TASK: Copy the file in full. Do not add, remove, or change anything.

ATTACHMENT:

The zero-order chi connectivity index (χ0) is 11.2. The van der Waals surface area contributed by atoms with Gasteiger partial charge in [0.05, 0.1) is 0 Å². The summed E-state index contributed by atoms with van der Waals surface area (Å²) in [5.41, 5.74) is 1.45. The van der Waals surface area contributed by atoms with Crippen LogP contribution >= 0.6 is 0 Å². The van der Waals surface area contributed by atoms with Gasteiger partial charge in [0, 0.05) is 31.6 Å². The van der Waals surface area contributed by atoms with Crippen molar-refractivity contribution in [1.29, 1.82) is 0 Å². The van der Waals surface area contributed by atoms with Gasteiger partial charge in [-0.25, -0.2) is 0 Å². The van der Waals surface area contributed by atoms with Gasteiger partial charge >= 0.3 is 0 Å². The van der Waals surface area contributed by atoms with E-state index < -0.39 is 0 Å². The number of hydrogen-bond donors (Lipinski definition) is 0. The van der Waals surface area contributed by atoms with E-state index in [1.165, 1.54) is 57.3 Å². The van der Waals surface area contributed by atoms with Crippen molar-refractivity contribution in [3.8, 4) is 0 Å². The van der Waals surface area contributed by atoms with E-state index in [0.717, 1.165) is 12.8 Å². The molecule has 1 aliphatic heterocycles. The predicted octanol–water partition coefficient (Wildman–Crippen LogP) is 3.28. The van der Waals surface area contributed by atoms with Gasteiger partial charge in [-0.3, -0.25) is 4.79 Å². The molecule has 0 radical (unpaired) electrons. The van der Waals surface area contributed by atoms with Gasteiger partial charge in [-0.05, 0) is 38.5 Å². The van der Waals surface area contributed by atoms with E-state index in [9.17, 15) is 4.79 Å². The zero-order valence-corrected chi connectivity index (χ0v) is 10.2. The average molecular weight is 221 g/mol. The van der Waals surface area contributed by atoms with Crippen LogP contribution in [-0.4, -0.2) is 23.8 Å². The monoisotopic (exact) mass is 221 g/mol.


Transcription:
The zero-order chi connectivity index (χ0) is 11.2. The van der Waals surface area contributed by atoms with Gasteiger partial charge in [0.05, 0.1) is 0 Å². The summed E-state index contributed by atoms with van der Waals surface area (Å²) in [5.41, 5.74) is 1.45. The van der Waals surface area contributed by atoms with Crippen LogP contribution >= 0.6 is 0 Å². The van der Waals surface area contributed by atoms with Gasteiger partial charge in [0, 0.05) is 31.6 Å². The van der Waals surface area contributed by atoms with Crippen molar-refractivity contribution in [1.29, 1.82) is 0 Å². The van der Waals surface area contributed by atoms with Gasteiger partial charge in [-0.25, -0.2) is 0 Å². The van der Waals surface area contributed by atoms with Gasteiger partial charge >= 0.3 is 0 Å². The van der Waals surface area contributed by atoms with E-state index < -0.39 is 0 Å². The number of hydrogen-bond donors (Lipinski definition) is 0. The van der Waals surface area contributed by atoms with E-state index in [1.165, 1.54) is 57.3 Å². The van der Waals surface area contributed by atoms with Crippen molar-refractivity contribution in [3.8, 4) is 0 Å². The van der Waals surface area contributed by atoms with E-state index in [0.717, 1.165) is 12.8 Å². The molecule has 1 aliphatic heterocycles. The predicted octanol–water partition coefficient (Wildman–Crippen LogP) is 3.28. The van der Waals surface area contributed by atoms with Gasteiger partial charge in [-0.3, -0.25) is 4.79 Å². The molecule has 0 radical (unpaired) electrons. The van der Waals surface area contributed by atoms with Gasteiger partial charge in [-0.05, 0) is 38.5 Å². The van der Waals surface area contributed by atoms with E-state index in [9.17, 15) is 4.79 Å². The zero-order valence-corrected chi connectivity index (χ0v) is 10.2. The average molecular weight is 221 g/mol. The van der Waals surface area contributed by atoms with Crippen LogP contribution in [-0.4, -0.2) is 23.8 Å². The monoisotopic (exact) mass is 221 g/mol.